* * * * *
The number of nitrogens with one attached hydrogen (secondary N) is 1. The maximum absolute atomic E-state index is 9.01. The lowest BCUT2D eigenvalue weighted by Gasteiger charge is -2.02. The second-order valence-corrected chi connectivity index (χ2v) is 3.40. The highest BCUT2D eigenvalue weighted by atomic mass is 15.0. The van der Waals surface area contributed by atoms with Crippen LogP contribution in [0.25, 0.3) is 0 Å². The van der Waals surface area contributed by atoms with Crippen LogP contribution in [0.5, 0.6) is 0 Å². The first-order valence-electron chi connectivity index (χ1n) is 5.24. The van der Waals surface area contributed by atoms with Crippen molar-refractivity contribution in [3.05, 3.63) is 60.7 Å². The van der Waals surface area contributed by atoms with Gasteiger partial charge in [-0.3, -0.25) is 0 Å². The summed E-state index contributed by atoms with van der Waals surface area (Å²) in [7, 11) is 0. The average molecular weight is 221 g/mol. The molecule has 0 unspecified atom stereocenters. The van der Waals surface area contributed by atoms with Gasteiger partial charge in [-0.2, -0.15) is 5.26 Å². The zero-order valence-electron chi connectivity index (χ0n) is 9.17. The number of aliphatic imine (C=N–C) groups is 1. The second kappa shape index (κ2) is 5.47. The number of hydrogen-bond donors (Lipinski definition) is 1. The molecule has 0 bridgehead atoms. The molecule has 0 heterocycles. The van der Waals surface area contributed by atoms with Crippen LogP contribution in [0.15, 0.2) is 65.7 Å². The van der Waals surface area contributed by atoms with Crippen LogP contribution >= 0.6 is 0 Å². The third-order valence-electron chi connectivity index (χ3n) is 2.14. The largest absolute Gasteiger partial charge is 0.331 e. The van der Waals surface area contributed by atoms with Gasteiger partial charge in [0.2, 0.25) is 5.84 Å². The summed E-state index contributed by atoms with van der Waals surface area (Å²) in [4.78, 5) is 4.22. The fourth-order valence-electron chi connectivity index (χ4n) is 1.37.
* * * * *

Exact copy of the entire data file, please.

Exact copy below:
The number of nitrogens with one attached hydrogen (secondary N) is 1. The maximum absolute atomic E-state index is 9.01. The lowest BCUT2D eigenvalue weighted by Gasteiger charge is -2.02. The second-order valence-corrected chi connectivity index (χ2v) is 3.40. The highest BCUT2D eigenvalue weighted by atomic mass is 15.0. The van der Waals surface area contributed by atoms with Crippen LogP contribution in [0.25, 0.3) is 0 Å². The van der Waals surface area contributed by atoms with Crippen LogP contribution in [0.5, 0.6) is 0 Å². The first-order valence-electron chi connectivity index (χ1n) is 5.24. The van der Waals surface area contributed by atoms with Crippen molar-refractivity contribution in [3.05, 3.63) is 60.7 Å². The van der Waals surface area contributed by atoms with Gasteiger partial charge in [-0.3, -0.25) is 0 Å². The summed E-state index contributed by atoms with van der Waals surface area (Å²) in [7, 11) is 0. The average molecular weight is 221 g/mol. The molecule has 0 unspecified atom stereocenters. The van der Waals surface area contributed by atoms with Gasteiger partial charge in [-0.2, -0.15) is 5.26 Å². The zero-order valence-electron chi connectivity index (χ0n) is 9.17. The number of aliphatic imine (C=N–C) groups is 1. The second kappa shape index (κ2) is 5.47. The number of hydrogen-bond donors (Lipinski definition) is 1. The molecule has 0 bridgehead atoms. The molecule has 0 heterocycles. The van der Waals surface area contributed by atoms with Crippen LogP contribution in [0.15, 0.2) is 65.7 Å². The van der Waals surface area contributed by atoms with Crippen LogP contribution >= 0.6 is 0 Å². The third-order valence-electron chi connectivity index (χ3n) is 2.14. The largest absolute Gasteiger partial charge is 0.331 e. The van der Waals surface area contributed by atoms with Gasteiger partial charge in [0.2, 0.25) is 5.84 Å². The summed E-state index contributed by atoms with van der Waals surface area (Å²) in [4.78, 5) is 4.22. The fourth-order valence-electron chi connectivity index (χ4n) is 1.37.